Solar modules — or panels — are a series of solar cells wired together into strings and enclosed in self-contained glass units for harsh-weather protection. Solar cells are mounted into groups called modules that produce about 0.5 volts of current to power lights and appliances. On the sunward side, a highly transparent solar glass pane protects cells. The underside acts like an insulating film or a second pane of glass. A connection socket picks up the generated direct current. Modules are connected together via cables, which link them to the inverter.
A photovoltaic cell, or "solar cell," is the smallest semiconductor element that converts sunlight into electricity. Each cell is made of silicon or another semi-conductor material, like a computer chip. The silicon is treated so that it generates a flow of electricity when light shines on it.
A stack of thin layers of semiconductor material exhibits the photoelectric effect, such as silicon or cadmium telluride. The layers contain small amounts of intentional impurities, such as the element germanium. These impurities give the semiconductor the ability to produce a current when exposed to light. Cells convert about five to fifteen percent of the solar energy they receive into electricity.
Solar cells are solid-state devices in which photons collide with atoms. This process transforms the resulting energy into electrons. These electrons flow into wires connected to the cell, thus providing electric current to appliances, lighting systems or other electrical loads. A typical PV cell is a thin 3"x3” unit, producing only a small amount of electricity.
PV takes advantage of the characteristics of impure silicon crystals. Pure silicon is not electrically active, because its atoms are locked into a solid crystal structure. There are no spare electrons, and no open spots for electrons. Silicon impurities create crystal with either a slight tendency to lose electrons or a slight tendency to attract them. When the two kinds of silicon are placed close together and exposed to sunlight, photons (particles of light) knock electrons loose on the unattractive side. An electrical current is created as electrons travel across the junction to the attractive side.
Sunlight is composed of particles of energy called photons. When sunlight strikes PV material, photons will either pass through, be reflected, or be absorbed. If the photon is absorbed, its energy will be transferred to an electron in an atom of the PV material. With new energy, the electron is able to escape from its normal position in orbit around that atom. In this way, the electron can become part of, and augment, the current in an electrical circuit. This photovoltaic effect is the basic physical process through which sunlight is converted into electricity.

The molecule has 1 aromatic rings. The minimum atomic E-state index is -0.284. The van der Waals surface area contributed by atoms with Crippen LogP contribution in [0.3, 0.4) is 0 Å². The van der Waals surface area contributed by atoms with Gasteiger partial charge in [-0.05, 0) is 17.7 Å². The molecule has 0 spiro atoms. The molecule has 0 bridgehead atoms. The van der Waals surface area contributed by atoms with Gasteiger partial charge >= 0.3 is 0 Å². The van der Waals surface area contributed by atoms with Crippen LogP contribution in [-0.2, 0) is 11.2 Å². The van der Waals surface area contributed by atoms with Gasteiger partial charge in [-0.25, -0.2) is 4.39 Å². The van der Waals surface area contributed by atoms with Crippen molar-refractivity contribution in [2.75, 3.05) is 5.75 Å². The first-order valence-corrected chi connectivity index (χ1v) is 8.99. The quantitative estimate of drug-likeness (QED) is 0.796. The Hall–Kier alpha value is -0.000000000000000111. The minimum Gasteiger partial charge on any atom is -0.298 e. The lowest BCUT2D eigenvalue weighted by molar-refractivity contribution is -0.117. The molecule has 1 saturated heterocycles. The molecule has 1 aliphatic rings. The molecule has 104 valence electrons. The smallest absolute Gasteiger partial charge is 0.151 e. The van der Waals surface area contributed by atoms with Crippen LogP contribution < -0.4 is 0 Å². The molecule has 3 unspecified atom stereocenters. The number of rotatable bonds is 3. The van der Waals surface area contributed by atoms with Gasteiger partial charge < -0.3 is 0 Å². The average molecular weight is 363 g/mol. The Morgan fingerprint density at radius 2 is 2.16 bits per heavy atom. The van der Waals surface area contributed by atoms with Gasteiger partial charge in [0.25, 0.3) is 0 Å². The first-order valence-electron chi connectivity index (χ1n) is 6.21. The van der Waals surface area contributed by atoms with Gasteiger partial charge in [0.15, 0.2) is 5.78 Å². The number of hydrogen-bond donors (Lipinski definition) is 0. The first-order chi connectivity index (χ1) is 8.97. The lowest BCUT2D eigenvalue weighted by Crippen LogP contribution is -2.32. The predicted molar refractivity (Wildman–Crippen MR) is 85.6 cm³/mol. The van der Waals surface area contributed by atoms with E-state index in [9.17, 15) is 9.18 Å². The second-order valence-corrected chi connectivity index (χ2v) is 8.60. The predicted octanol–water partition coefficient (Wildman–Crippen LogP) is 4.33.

Light-emitting diodes (LEDs) are made of similar materials and take advantage of the same physical principles, but in reverse. Powering LEDs with a PV panel works compatibly — photons in, electrons out; electrons in, photons out.
The time it takes to recoup the cost of a solar system is surprisingly shorter than most people expect. Some projects — depending on size and current incentives — are paid back within two years. Each situation is different, but on average it is between three and five years.
Your solar potential depends on a few factors such as geographic location. Obviously, sunnier areas will have a higher solar potential, or insulation, which is the measurement of how much sunlight falls in one square meter per day. You can easily search the Internet to find the insulation rating for your property. A typical value for a sunny area is 5 Kilowatt-hours per square meter per day. Next, consider roof space, which can determine the size of your potential solar system. Solar panels are typically mounted on the roof, though ground stands are also available. The more space you have to mount solar panels, the more potential energy you can create.
To go completely off-grid, you must be in a sunny climate and install a large enough solar system to power all of your energy needs. The batteries you depend on can be heavy, may require maintenance and eventually need replacing. When batteries are fully charged and the sun is still blazing away in the sky, any excess energy is simply wasted (neither consumed nor stored in your batteries).
As an alternative to a battery-dependent, off-grid system, your solar system can also tie into the local power company’s grid. This means excess electricity (that which you aren’t directly using) is fed back into your utility company’s storage system — often at a credit to you — instead of stored locally in batteries. Then, when the sun goes down or is behind a cloud and its energy isn’t available to you, your system will revert to grid-based electricity.